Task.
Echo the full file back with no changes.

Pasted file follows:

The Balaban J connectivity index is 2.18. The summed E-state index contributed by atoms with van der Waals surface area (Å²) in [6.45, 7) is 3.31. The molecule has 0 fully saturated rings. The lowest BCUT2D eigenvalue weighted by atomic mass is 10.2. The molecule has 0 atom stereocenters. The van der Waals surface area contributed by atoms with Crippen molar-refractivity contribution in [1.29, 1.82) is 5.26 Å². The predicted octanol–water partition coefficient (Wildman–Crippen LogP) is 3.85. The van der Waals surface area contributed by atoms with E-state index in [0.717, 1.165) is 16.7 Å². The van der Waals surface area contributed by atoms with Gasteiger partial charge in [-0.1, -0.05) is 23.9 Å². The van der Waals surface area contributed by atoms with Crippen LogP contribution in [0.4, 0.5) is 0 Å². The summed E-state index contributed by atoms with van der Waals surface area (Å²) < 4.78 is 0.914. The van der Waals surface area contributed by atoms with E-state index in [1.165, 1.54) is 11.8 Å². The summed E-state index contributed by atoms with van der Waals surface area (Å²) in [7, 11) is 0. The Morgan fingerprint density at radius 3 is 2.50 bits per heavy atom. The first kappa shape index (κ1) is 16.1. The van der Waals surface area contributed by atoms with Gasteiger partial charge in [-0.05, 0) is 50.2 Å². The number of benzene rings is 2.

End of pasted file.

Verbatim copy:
The Balaban J connectivity index is 2.18. The summed E-state index contributed by atoms with van der Waals surface area (Å²) in [6.45, 7) is 3.31. The molecule has 0 fully saturated rings. The lowest BCUT2D eigenvalue weighted by atomic mass is 10.2. The molecule has 0 atom stereocenters. The van der Waals surface area contributed by atoms with Crippen molar-refractivity contribution in [1.29, 1.82) is 5.26 Å². The predicted octanol–water partition coefficient (Wildman–Crippen LogP) is 3.85. The van der Waals surface area contributed by atoms with E-state index in [0.717, 1.165) is 16.7 Å². The van der Waals surface area contributed by atoms with Gasteiger partial charge in [-0.1, -0.05) is 23.9 Å². The van der Waals surface area contributed by atoms with Crippen LogP contribution in [0.4, 0.5) is 0 Å². The summed E-state index contributed by atoms with van der Waals surface area (Å²) < 4.78 is 0.914. The van der Waals surface area contributed by atoms with E-state index in [1.165, 1.54) is 11.8 Å². The summed E-state index contributed by atoms with van der Waals surface area (Å²) in [7, 11) is 0. The Morgan fingerprint density at radius 3 is 2.50 bits per heavy atom. The first kappa shape index (κ1) is 16.1. The van der Waals surface area contributed by atoms with Gasteiger partial charge in [-0.05, 0) is 50.2 Å². The number of benzene rings is 2.